Posted by: Anthony Archer on Tuesday, 2 July 2013 at 7:42pm BST

Vacant suffragan sees do not have to be filled; the need to do so should be assessed on a case by case basis, by the relevant diocese, each time one becomes vacant.

Posted by: Hannah on Tuesday, 2 July 2013 at 8:00pm BST

The editor notes above that some dioceses will wait a long time for their bishop.

Can someone explain to me then what this means, it was part of the press release covering the new appointment of a Bishop at Lambeth:

"However in consultation with the Bishop’s Council there will be an appointment of a bishop with full delegated powers to cover the vacancy and an announcement about that will be made shortly."

Posted by: Fr Alan-Bury on Tuesday, 2 July 2013 at 10:16pm BST

It means that there will be an *interim* bishop appointed, by the archbishop, not via a formal CNC process, most likely a recently retired diocesan, to be in charge of the diocese during the (long) waiting period.

Posted by: Simon Sarmiento on Tuesday, 2 July 2013 at 10:18pm BST

Hannah, for suffragan bishoprics, it is now necessary for the diocese to *also* convince the Dioceses Commission of the need for a new appointment.
This is why the Archbishop of York said recently, in relation to the See of Whitby, that the making of any further nomination after the chosen and approved candidate had unexpectedly withdrawn, was not under his control, but depended upon the Dioceses Commission.

Posted by: Simon Sarmiento on Tuesday, 2 July 2013 at 10:22pm BST

Thank you, Simon, you are of course right! My point was more that it is not automatic that vacant suffragan sees have to be filled.

Posted by: Hannah on Tuesday, 2 July 2013 at 10:29pm BST

What is happening in the diocese of Lincoln with both suffragans - Grimsby and. Grantham - leaving at the same time? They are hardly of pensionable age with both being born in 1953 (same year as the diocesan bishop). To lose one suffragan, Bishop Christopher, may be regarded as a misfortune, to lose both looks like carelessness .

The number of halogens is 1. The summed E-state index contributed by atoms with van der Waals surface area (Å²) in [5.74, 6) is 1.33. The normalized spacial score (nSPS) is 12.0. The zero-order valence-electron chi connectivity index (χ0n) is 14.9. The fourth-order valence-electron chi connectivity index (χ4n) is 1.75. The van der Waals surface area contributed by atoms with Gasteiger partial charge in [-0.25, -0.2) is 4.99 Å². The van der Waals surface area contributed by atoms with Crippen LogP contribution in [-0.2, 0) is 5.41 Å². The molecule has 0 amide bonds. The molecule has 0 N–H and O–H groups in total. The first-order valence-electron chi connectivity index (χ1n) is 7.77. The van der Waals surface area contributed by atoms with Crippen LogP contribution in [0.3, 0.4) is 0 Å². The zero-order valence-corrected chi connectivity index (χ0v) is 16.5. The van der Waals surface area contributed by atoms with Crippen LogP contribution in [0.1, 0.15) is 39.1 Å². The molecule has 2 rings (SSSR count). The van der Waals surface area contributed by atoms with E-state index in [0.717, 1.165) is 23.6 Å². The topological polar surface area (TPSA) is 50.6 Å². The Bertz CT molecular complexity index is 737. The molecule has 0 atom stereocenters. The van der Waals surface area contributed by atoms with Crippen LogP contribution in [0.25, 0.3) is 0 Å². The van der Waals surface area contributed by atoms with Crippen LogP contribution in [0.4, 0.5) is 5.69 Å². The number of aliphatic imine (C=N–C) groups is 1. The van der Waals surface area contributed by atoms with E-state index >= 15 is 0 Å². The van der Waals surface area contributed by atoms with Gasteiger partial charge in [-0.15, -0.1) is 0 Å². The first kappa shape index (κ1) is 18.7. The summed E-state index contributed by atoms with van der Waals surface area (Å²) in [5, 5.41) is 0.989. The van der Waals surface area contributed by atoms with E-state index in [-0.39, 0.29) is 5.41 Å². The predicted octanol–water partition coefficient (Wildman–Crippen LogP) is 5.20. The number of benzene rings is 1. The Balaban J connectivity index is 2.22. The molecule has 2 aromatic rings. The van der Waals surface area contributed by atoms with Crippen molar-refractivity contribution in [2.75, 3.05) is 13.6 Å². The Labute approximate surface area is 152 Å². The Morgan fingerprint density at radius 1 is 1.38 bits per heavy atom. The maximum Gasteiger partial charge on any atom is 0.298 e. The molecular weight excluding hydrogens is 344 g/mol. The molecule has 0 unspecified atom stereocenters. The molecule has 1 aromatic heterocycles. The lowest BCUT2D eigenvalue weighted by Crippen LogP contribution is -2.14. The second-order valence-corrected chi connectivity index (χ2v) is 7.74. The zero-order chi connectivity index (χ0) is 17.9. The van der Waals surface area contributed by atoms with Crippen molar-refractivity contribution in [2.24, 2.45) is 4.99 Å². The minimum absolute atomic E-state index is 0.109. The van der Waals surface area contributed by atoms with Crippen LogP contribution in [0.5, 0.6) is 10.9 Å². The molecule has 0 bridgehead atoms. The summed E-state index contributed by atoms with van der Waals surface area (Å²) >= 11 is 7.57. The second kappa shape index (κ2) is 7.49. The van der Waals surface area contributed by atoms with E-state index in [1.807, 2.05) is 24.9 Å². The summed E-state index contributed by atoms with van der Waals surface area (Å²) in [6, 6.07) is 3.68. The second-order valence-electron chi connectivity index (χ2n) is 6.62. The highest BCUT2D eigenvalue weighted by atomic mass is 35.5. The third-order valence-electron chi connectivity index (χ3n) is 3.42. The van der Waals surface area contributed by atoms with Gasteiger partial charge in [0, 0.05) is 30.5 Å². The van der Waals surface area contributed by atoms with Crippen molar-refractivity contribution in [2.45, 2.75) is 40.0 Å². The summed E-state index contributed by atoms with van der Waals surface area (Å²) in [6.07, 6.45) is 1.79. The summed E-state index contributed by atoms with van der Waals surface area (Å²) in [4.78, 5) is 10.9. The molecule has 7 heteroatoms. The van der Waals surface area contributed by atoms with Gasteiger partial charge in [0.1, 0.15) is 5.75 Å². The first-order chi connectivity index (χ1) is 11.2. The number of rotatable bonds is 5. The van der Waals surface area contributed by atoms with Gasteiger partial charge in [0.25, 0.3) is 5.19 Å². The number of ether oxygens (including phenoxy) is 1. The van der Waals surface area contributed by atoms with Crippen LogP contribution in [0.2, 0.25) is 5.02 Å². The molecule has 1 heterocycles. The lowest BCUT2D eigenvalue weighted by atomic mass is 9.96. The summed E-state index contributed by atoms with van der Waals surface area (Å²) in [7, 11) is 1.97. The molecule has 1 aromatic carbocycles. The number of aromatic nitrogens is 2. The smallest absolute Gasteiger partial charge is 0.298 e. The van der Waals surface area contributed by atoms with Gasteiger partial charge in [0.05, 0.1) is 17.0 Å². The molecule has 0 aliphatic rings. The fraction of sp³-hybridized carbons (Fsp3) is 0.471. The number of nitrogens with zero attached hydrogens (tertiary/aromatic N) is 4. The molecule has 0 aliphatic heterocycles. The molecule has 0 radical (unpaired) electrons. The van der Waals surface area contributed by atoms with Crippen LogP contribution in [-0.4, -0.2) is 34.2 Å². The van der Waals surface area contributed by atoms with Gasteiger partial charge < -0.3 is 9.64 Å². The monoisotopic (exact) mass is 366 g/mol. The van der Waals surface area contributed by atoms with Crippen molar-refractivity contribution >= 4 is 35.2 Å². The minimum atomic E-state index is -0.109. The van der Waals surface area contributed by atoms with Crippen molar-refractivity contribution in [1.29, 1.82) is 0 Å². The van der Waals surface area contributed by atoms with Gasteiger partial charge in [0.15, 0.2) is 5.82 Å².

Posted by: Father David on Tuesday, 2 July 2013 at 10:33pm BST

I see, thanks.
No reason then for this temporary arrangement to be made for all those diocese with a long wait. Or is there?

Is there any reason the Church of England has not adopted the possibility of coadjutor bishops?

Posted by: Fr Alan-Bury on Wednesday, 3 July 2013 at 7:57am BST

Father David - I think the general assumption about the Diocese of Lincoln is that the Bishop of Lincoln has manouvered both his suffragans out quite deliberately.

Posted by: Sui Juris on Wednesday, 3 July 2013 at 8:31am BST

Sui Juris - Oh dear, I am sorry to read your intimation! Yet more unpleasantness for the diocese of Lincoln!? It isn't all that long ago that we had that ruckus when Brandon Jackson was dean and Mrs. Thatcher predicted that there would be "Blood on the carpet" at Lincoln. It would seem from what you report that the flow has yet to be staunched!

Posted by: Father David on Wednesday, 3 July 2013 at 9:01am BST

Is hear-say, innuendo and tittle-tattle really appropriate for TA, editors ?

Posted by: Laurence on Wednesday, 3 July 2013 at 10:36am BST

The different situation in St Edmundsbury and Ipswich is that there is at present no suffragan bishop in office, to take over on a temporary basis.

Posted by: Simon Sarmiento on Wednesday, 3 July 2013 at 11:22am BST

Presumably all these posts are being held open to be filled by women.

Posted by: Jonno on Wednesday, 3 July 2013 at 12:31pm BST

I agree with Mr Archer about the unsatisfactory length of time it takes for a diocesan appointment. It must be possible to reduce the lag, which can mean delays of well over a year between the announcement of a bishop's stepping down and a successor being in harness. A bit of fallow time may well be good for a diocese, and indeed an incoming bishop needs time to leave their current post, move house, go on retreat, settle in etc. But vacancies are currently far too long, particularly as in many case key decisions / appointments will need to be put off until the new bishop is in situ.